To celebrate the day of the end – for the time being – of the eviction in the Hambi, RWE is erecting fences and the Meadow Camp is raided
Today is Wednesday, 10/03/2018, German Unity Day, reason enough for RWE once again to build a fence. In and around Hambach Forest.
The clearing of the more than 60 tree houses began on September 13th. Yesterday, on Tuesday, October 2nd, after 19 days for the time being, was its end.
Within the last week – contrary to the promised moment of rest after the death of Steffen – the remaining tree house villages were evicted. The operation was characterized by massive negligence, as well as violent police intervention. Especially in the tree house village Lorien, things got tough. There sit-ins were evicted, often violently. Some of them consisted of more than 140 people. Traverses (ropes that are stretched as a link between two trees) were cut although people were still secured at them. Trees were felled while activists were in close proximity in hammocks.
Still before the end of the eviction of the last villages Lorien and Miketown, new platforms were already being built in the forest (Ghosttown) and a ‘forgotten’ tree house called Fenrir was re-occupied. This was completed by the occupations (sometimes only with hammocks in the treetops) Qualityland and Blacksocks.
Then, at the weekly forest walk on Sunday (09/30/2018) more than 10,000 people came to the Hambach Forest to go together with the forest pedagogue Michael Zobel through the forest. During and after the walk, people – including families with children – joined to build barricades together. This happened on the Sunday before, when the tree house villages Beechtown, Cozytown, Lorien, Miketown, Kleingartenverein, T-Town and Paragraph 11 still existed.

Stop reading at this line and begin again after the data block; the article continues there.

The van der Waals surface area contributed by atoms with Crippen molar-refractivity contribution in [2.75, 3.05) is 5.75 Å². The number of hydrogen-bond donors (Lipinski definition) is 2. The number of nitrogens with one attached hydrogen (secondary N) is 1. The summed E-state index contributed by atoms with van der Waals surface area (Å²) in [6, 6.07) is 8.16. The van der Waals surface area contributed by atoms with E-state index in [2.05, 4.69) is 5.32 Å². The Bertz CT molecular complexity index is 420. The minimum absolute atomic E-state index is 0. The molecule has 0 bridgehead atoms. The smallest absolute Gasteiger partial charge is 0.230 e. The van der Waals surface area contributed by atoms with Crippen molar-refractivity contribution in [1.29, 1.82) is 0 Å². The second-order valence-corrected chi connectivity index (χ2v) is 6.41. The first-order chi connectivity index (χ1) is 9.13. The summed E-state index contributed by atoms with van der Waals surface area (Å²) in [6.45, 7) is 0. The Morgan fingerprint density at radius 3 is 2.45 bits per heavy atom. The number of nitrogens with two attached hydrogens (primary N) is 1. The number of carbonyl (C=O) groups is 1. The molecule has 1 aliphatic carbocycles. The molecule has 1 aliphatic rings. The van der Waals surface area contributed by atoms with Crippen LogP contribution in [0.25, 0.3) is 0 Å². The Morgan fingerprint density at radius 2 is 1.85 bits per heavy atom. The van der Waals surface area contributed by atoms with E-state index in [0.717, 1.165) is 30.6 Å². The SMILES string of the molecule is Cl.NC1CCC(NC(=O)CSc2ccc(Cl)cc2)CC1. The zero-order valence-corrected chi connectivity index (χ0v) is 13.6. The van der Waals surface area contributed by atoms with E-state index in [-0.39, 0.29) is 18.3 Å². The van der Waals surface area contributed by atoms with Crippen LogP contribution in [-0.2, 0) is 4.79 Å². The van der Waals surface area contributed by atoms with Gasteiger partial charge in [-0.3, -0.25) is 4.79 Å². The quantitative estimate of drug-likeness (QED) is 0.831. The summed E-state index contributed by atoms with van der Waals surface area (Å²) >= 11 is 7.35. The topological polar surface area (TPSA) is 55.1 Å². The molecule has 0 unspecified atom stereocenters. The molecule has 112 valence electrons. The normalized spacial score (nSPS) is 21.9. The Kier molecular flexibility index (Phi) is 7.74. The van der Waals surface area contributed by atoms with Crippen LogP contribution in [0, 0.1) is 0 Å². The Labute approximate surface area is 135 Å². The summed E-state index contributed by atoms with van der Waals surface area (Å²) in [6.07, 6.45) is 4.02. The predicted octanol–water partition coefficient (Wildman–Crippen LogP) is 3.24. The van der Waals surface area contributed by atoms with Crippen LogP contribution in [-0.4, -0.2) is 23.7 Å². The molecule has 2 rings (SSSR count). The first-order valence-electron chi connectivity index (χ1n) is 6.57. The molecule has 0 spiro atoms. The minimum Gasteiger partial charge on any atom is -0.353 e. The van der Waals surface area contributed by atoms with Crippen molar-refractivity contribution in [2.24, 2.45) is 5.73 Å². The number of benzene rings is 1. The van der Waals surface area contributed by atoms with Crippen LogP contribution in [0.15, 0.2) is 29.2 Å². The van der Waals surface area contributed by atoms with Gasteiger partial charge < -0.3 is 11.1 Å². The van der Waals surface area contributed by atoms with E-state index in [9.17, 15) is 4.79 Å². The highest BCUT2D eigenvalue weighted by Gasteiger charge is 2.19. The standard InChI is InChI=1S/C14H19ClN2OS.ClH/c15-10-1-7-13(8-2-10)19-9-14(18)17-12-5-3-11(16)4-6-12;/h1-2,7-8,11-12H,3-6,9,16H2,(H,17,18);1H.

On Monday, Oct. 1st, Paragraph 11 was in for it. There were first cleared the newly built barricades, in and behind which people were under massive pepper spray use. At the same time a platform was cleared from a tree near the Aachener Weiher in Cologne at noon, which was occupied by activists in solidarity with the Hambach Forest occupation.
Also on Monday, the police raided the adjacent to the forest private property of Kurt Classen – also called the meadow – on which homes of occupants are. Without search warrant they search for material suitable for the construction of tree houses and barricades. With chainsaws said material is destroyed on site. In addition, bicycles of activists but also of press people are seized and thrown away. Furniture, windows, water and much more are confiscated. An ominous liquid – fermented lens or fecal matter – is disposed by the police in the Medic caravan. For this intervention, the police refers to the use of the police law, which allows such an approach in acute imminent danger.
The newly occupied parts of the forest Ghosttown, Blacksocks and Fenrir fell on Tuesday, Oct. 2nd, victims of the elevators and chainsaws. But the ominous Qualityland is still there – hidden in the trees.
And the forest remains resistant, the movement grows and grows and after six years of ongoing occupation, the media attention has arrived at an unprecedented level. While RWE sets out to enclose the forest, the resistance can not be smashed and continues to build tree houses, in spite of all borders and fences, to block excavators and eviction tanks and to occupy tripods.
…and to translate…
Comment by an activist
Police announces the successful eviction of over 60 tree houses, but the resistance is not over. Again and again, new platforms are built in the trees, there is still at least one occupation. We not only demand the forest not be cut down, but also the immediate coal exit. This must always be demanded along with a structural change in our society. Because it does not only count how the electricity is produced, but also by whom and for what. So we do not want an energy giant like RWE with a dirty energy source such as lignite which is feeding the arms industry. As long as RWE continues to cut trees, we will continue to actively try to protect the forest, to prevent the deforesting and to hold the coal exit in public discourse.
Moll, an activist from the Hambach Forest